So if you need federal protections, avoid refinancing your federal loans with a private lender. But if you don’t need these federal benefits, refinancing could save you money and let you switch to a new loan servicer with possibly better customer service.
As when changing loan servicers through federal consolidation, check out customer reviews to compare refinancing providers. And give the provider a call to speak with customer support directly. By doing your research now, you can find a new loan servicer that will treat you better than your old one.
With all the news around unethical student loan servicers, are any of them working in the best interest of borrowers? One avenue for your background check on potential student loan servicers is the Consumer Financial Protection Bureau’s (CFPB) database of complaints.
Along with reading customer reviews, you might also reach out to friends or family members with student loans of their own. If any of them have horror stories about a particular loan servicer, you’ll know to steer clear.
As for private refinancing providers, Student Loan Hero recommends banks and online lenders with great customer service, as well as competitive interest rates. According to our research, some lenders we recommend include,
LendKey is also a solid option, as it can connect you with refinancing offers from local banks and credit unions, which traditionally have reputations for personalized customer service.
By selecting a servicer or lender with a good reputation, you hopefully will no longer have to deal with the frustration of a loan servicer that falls short in helping you pay off your debt in the quickest and cheapest way possible.
But if you find yourself in another subpar situation, you could consolidate or refinance for a second time to switch again.
While consolidation and refinancing are two primary ways you can switch student loan servicers, there are a few other reasons your student loan servicer could change. In these situations, however, you won’t get to choose your servicer, but rather will be assigned one.
The Department of Education transferred your loans
While you’re paying back your loans, the Department of Education might transfer them from one loan servicer to another. It will notify you of a change in servicer so you know where to send your payments.
Make sure your loan accounts have your most up-to-date contact information and mailing address so you don’t miss this important communication. And sign into your online accounts every once in a while to double check that you’re making on-time payments to the right servicer.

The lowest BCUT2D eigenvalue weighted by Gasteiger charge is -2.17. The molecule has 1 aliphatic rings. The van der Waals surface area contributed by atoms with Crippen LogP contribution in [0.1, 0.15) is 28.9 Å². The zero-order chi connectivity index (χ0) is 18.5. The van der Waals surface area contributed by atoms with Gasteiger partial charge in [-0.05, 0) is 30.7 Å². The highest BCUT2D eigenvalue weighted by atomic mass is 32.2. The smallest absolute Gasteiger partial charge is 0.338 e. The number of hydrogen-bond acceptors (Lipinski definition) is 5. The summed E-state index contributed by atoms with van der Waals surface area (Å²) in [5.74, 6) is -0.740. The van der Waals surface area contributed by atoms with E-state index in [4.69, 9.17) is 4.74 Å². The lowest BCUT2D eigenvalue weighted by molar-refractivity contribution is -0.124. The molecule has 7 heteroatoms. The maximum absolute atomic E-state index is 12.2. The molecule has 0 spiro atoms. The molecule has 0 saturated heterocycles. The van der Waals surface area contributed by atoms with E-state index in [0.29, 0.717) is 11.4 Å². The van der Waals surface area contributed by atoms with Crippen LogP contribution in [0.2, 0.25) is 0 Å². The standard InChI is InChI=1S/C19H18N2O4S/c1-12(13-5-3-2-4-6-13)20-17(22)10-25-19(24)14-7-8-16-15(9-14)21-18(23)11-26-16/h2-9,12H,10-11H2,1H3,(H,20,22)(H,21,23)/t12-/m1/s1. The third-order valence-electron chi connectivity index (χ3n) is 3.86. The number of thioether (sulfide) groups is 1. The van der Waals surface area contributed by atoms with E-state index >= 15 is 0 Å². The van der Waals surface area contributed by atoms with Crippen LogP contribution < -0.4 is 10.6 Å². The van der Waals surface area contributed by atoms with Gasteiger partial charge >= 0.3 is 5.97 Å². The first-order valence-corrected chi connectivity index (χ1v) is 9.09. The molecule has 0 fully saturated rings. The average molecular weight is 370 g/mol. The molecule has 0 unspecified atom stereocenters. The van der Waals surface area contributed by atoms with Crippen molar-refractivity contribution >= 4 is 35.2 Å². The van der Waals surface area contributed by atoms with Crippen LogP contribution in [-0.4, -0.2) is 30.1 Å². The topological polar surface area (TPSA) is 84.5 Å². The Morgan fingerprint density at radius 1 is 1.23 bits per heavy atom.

You’re applying for Public Service Loan Forgiveness
If you’re pursuing the Public Service Loan Forgiveness (PSLF) program, your loan servicer could change. PSLF is a federal program that forgives loans for public servants after 10 years of service.
FedLoan Servicing (operated by the Pennsylvania Higher Education Assistance Agency) is the only servicer that currently manages PSLF applications, meaning your loans will be placed under its control if you are accepted into the program.
This may soon change, however, so it’s worth checking the relevant page on the government’s official StudentAid.gov website to see if you will be moved to a new servicer.
You’re pursuing Total and Permanent Disability discharge
Finally, borrowers who are pursuing Total and Permanent Disability (TPD) discharge will have their loans transferred to Nelnet. Nelnet is typically responsible for monitoring TPD applicants and ensuring that they meet the TPD discharge requirements for three years.
To qualify for loan cancellation through TPD, you will need to provide documentation from the U.S. Department of Veterans Affairs, the Social Security Administration (SSA) or a physician.
Understanding the complicated world of student loan repayment is no easy feat, and it gets even harder if your loan servicer isn’t giving you all the information you need to manage your student loans.
Not only should your loan servicer explain your options for repayment plans and forgiveness programs, but it should also help you choose the repayment strategy that’s best for your individual situation.
Unfortunately, some loan servicers have led borrowers into forbearance or income-driven plans even when these approaches were unnecessary and cost them extra money in the long run.
Because your loan servicer might not always give you the best guidance, it’s crucial to empower yourself with knowledge about your student loans. Learn about your options for repayment (and how to switch student loan servicers if necessary).
Using these student loan calculators can also help you estimate the long-term costs of your loans and come up with a solid repayment strategy.